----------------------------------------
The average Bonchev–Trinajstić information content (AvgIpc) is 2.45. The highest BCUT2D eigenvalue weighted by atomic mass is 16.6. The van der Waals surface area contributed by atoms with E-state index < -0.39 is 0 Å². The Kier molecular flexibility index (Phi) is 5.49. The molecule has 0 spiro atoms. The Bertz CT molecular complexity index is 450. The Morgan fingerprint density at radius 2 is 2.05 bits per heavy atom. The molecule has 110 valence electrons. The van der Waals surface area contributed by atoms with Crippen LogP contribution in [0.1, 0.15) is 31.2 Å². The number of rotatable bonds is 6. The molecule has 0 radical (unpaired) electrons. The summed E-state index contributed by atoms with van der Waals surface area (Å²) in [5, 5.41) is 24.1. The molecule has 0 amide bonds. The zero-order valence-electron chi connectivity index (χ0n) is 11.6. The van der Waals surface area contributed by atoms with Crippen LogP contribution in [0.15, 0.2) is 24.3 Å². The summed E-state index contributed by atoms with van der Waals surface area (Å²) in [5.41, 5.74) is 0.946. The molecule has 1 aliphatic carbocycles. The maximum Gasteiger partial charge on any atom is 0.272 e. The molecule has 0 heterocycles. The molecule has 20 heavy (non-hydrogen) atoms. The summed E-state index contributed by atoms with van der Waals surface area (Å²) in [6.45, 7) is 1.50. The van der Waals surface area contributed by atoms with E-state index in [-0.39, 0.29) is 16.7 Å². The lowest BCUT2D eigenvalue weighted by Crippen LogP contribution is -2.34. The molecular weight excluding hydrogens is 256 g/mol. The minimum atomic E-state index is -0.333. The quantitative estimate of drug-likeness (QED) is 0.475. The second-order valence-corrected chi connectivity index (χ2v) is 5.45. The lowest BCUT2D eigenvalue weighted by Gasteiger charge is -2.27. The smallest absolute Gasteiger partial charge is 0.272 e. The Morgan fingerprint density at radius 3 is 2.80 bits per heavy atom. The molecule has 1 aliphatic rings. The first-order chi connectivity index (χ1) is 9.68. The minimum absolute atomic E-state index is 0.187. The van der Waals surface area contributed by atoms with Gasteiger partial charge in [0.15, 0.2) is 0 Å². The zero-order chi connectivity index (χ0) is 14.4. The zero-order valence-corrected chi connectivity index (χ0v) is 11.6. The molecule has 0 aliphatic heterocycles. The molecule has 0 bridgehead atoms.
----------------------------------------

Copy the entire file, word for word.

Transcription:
The average Bonchev–Trinajstić information content (AvgIpc) is 2.45. The highest BCUT2D eigenvalue weighted by atomic mass is 16.6. The van der Waals surface area contributed by atoms with E-state index < -0.39 is 0 Å². The Kier molecular flexibility index (Phi) is 5.49. The molecule has 0 spiro atoms. The Bertz CT molecular complexity index is 450. The Morgan fingerprint density at radius 2 is 2.05 bits per heavy atom. The molecule has 110 valence electrons. The van der Waals surface area contributed by atoms with Crippen LogP contribution in [0.1, 0.15) is 31.2 Å². The number of rotatable bonds is 6. The molecule has 0 radical (unpaired) electrons. The summed E-state index contributed by atoms with van der Waals surface area (Å²) in [5, 5.41) is 24.1. The molecule has 0 amide bonds. The zero-order valence-electron chi connectivity index (χ0n) is 11.6. The van der Waals surface area contributed by atoms with Crippen LogP contribution in [0.15, 0.2) is 24.3 Å². The summed E-state index contributed by atoms with van der Waals surface area (Å²) in [5.41, 5.74) is 0.946. The molecule has 1 aliphatic carbocycles. The maximum Gasteiger partial charge on any atom is 0.272 e. The molecule has 0 heterocycles. The molecule has 20 heavy (non-hydrogen) atoms. The summed E-state index contributed by atoms with van der Waals surface area (Å²) in [6.45, 7) is 1.50. The van der Waals surface area contributed by atoms with E-state index in [-0.39, 0.29) is 16.7 Å². The lowest BCUT2D eigenvalue weighted by Crippen LogP contribution is -2.34. The molecular weight excluding hydrogens is 256 g/mol. The minimum atomic E-state index is -0.333. The quantitative estimate of drug-likeness (QED) is 0.475. The second-order valence-corrected chi connectivity index (χ2v) is 5.45. The lowest BCUT2D eigenvalue weighted by Gasteiger charge is -2.27. The smallest absolute Gasteiger partial charge is 0.272 e. The Morgan fingerprint density at radius 3 is 2.80 bits per heavy atom. The molecule has 1 aliphatic rings. The first-order chi connectivity index (χ1) is 9.68. The minimum absolute atomic E-state index is 0.187. The van der Waals surface area contributed by atoms with Gasteiger partial charge in [0.15, 0.2) is 0 Å². The zero-order chi connectivity index (χ0) is 14.4. The zero-order valence-corrected chi connectivity index (χ0v) is 11.6. The molecule has 0 aliphatic heterocycles. The molecule has 0 bridgehead atoms.